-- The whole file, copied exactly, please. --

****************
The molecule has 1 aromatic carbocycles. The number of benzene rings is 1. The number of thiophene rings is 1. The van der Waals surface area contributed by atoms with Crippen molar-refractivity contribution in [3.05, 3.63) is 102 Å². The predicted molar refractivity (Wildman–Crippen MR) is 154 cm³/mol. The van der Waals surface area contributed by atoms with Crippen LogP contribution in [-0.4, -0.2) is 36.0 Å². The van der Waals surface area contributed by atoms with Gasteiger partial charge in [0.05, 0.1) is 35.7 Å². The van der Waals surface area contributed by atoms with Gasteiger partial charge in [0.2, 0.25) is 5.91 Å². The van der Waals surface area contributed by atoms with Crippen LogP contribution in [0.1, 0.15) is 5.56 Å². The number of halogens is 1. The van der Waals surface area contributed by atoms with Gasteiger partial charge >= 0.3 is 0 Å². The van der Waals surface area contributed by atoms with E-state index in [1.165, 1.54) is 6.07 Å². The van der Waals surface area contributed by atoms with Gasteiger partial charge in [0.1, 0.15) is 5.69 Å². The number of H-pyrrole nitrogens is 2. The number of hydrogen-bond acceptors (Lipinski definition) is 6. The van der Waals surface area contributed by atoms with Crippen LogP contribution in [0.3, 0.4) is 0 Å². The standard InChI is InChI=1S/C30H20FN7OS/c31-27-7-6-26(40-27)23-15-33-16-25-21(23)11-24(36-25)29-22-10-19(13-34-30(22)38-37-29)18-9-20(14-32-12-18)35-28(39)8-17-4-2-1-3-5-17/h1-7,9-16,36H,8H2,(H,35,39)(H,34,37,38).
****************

The molecule has 1 aromatic carbocycles. The number of benzene rings is 1. The number of thiophene rings is 1. The van der Waals surface area contributed by atoms with Crippen molar-refractivity contribution in [3.05, 3.63) is 102 Å². The predicted molar refractivity (Wildman–Crippen MR) is 154 cm³/mol. The van der Waals surface area contributed by atoms with Crippen LogP contribution in [-0.4, -0.2) is 36.0 Å². The van der Waals surface area contributed by atoms with Gasteiger partial charge in [0.05, 0.1) is 35.7 Å². The van der Waals surface area contributed by atoms with Gasteiger partial charge in [0.2, 0.25) is 5.91 Å². The van der Waals surface area contributed by atoms with Crippen LogP contribution in [0.1, 0.15) is 5.56 Å². The number of halogens is 1. The van der Waals surface area contributed by atoms with Gasteiger partial charge >= 0.3 is 0 Å². The van der Waals surface area contributed by atoms with E-state index in [1.165, 1.54) is 6.07 Å². The van der Waals surface area contributed by atoms with Gasteiger partial charge in [0.1, 0.15) is 5.69 Å². The number of H-pyrrole nitrogens is 2. The number of hydrogen-bond acceptors (Lipinski definition) is 6. The van der Waals surface area contributed by atoms with Crippen LogP contribution in [0.3, 0.4) is 0 Å². The standard InChI is InChI=1S/C30H20FN7OS/c31-27-7-6-26(40-27)23-15-33-16-25-21(23)11-24(36-25)29-22-10-19(13-34-30(22)38-37-29)18-9-20(14-32-12-18)35-28(39)8-17-4-2-1-3-5-17/h1-7,9-16,36H,8H2,(H,35,39)(H,34,37,38).